Changing careers is both exciting and stressful, whether you are 20 or 60. Regardless if it happens by choice or you don’t have an option, it could be a great opportunity to finally pursue something you truly enjoy. If motorcycles are your passion, consider training for a new career as a technician.
Intrigued? With summer gas prices above $4.00 per gallon, individuals are purchasing motorcycles or dusting off their old bikes to not only enjoy the open road, but also help save money at the pump. The motorcycle industry needs technicians now, but gone are the days when just knowing how to handle a wrench is enough. Motorcycles are complex machines and learning how to use the tools of the trade, including high-tech diagnostic equipment, requires training.
How to choose the right school?
Once you’ve made the decision to pursue your passion, the next step is research. Criterion to evaluate schools should include reputation, accreditation, curriculum, certified instructors with real-world experience, manufacturer relationships and job placement rates.
Will I have to relocate?
You may have to relocate to attend the school of your choice. It is helpful to involve family members in your decision. Many schools offer support to find housing and provide information on the local area to help make relocating easier. Some schools even help spouses find jobs.
Can I afford to attend?
There are many programs designed to provide support for education, including federal financial aid, student loans, scholarships and grants. Some funding has no income or credit restrictions. It is also important to factor in all that each school has to offer, above and beyond the training, when evaluating the cost to attend.
What can I expect to earn on the job?
Salaries can vary greatly per geographic region, employer and each technician’s skill level/experience. According to the Bureau of Labor Statistics, the national average annual salary for a motorcycle technician is $30,300. http://www.bls.gov/oes/current/oes493052.htm As they gain real-world experience, compensation escalates.
What are my career options after training?
There are many opportunities for qualified technicians to pursue successful careers, including employment at local shops and dealerships, in management, on race teams or in the aftermarket. Many individuals set the goal to some day own their own shops. According to the Bureau of Labor Statistics, job prospects should be excellent for people who complete formal training programs. http://www.bls.gov/oco/ocos198.htm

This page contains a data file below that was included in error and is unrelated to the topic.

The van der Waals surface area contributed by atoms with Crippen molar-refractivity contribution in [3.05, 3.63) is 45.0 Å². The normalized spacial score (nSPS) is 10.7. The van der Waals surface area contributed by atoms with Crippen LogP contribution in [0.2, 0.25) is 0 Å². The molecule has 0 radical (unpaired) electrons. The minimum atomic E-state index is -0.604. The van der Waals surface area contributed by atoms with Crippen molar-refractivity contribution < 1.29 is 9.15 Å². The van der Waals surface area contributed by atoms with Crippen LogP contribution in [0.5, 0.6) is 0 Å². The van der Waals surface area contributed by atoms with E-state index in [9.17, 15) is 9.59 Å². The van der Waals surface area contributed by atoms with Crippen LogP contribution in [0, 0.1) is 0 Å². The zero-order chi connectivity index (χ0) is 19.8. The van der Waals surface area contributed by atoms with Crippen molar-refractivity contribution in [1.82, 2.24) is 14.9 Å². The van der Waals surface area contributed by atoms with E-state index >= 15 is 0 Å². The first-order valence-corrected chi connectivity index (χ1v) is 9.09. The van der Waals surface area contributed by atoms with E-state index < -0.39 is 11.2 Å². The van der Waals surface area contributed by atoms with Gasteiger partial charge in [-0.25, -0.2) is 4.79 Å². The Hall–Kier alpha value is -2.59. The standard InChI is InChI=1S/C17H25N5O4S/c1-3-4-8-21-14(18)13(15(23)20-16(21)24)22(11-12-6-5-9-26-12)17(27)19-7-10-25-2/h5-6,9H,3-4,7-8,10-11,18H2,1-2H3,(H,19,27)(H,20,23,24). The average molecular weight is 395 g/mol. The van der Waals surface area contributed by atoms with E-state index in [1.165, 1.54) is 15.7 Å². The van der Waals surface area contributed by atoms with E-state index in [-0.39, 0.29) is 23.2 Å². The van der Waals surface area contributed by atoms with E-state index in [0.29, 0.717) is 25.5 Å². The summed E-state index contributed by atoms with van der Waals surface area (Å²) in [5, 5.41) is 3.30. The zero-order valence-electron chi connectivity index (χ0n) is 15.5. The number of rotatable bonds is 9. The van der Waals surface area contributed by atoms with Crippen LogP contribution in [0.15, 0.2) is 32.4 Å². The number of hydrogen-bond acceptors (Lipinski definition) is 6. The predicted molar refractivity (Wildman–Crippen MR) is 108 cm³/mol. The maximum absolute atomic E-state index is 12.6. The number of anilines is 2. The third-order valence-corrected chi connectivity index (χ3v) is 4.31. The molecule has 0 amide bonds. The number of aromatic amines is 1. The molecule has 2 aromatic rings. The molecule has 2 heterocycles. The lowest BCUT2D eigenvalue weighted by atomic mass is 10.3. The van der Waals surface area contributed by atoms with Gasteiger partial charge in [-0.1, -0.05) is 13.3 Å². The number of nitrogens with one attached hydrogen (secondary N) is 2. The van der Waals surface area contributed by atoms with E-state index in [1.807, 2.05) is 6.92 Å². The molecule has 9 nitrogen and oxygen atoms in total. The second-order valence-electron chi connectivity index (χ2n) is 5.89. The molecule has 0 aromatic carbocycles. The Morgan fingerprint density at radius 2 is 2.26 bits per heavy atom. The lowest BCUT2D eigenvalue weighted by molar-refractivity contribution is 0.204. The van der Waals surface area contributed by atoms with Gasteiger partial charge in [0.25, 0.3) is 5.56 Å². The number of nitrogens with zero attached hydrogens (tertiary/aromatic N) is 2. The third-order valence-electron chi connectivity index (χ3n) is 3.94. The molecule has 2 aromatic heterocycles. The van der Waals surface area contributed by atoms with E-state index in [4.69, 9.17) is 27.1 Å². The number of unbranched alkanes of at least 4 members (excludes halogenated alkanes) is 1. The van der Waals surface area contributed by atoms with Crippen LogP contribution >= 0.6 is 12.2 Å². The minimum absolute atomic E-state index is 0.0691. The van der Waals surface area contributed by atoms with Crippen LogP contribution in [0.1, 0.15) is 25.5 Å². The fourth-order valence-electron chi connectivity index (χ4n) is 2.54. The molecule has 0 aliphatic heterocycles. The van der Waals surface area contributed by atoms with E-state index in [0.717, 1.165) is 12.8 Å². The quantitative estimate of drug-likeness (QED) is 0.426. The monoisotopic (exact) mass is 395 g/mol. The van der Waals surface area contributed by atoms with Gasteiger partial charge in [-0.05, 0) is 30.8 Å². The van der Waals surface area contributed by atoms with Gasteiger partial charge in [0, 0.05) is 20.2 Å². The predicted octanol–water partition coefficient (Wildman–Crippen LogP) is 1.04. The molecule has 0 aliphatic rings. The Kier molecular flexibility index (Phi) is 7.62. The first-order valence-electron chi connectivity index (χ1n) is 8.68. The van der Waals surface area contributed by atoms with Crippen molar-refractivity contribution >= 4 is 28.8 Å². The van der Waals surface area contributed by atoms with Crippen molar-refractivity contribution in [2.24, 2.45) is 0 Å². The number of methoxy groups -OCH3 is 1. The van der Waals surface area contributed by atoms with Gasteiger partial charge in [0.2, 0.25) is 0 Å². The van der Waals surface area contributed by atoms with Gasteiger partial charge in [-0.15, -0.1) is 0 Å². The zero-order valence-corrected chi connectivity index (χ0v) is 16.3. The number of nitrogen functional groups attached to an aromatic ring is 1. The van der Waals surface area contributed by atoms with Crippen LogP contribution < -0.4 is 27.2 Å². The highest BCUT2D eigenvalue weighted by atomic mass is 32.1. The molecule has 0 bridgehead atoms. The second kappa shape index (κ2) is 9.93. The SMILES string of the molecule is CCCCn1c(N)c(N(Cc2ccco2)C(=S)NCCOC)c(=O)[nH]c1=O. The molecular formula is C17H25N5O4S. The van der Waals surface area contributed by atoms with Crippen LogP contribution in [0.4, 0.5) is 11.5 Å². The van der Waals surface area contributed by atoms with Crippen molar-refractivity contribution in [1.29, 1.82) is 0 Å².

It’s too late for me to learn new tricks!
You may be surprised that motorcycle technical school students span the ages of 18 to 60 and include recent high school graduates, military veterans, women, doctors, lawyers and other college graduates.
If motorcycles are your passion, pursuing a career as a technician may be your calling. A successful motorcycle technician not only lives their dream, but has the opportunity to work with others who feel the same. Why not pursue a career you love?
About Motorcycle Mechanics Institute
Motorcycle Mechanics Institute (MMI) is a division of Phoenix, Ariz.-based Universal Technical Institute, Inc. (NYSE: UTI), a leading provider of technical education training for students seeking careers as professional automotive, collision repair, diesel, marine and motorcycle technicians. With campuses located in Phoenix, Ariz. and Orlando, Fla., MMI is supported, equipped and endorsed by all six major motorcycle manufacturers — American Honda, American Suzuki, BMW, Harley-Davidson Motor Co., Kawasaki Motors Corp., USA and Yamaha Motor Corp. USA. Universal Technical Institute, Inc. also offers specialized technical education programs at eight other campuses across the country through several well-known brands — Universal Technical Institute (UTI), Marine Mechanics Institute (MMI) and NASCAR Technical Institute (NASCAR Tech). For more information, visit www.uti.edu.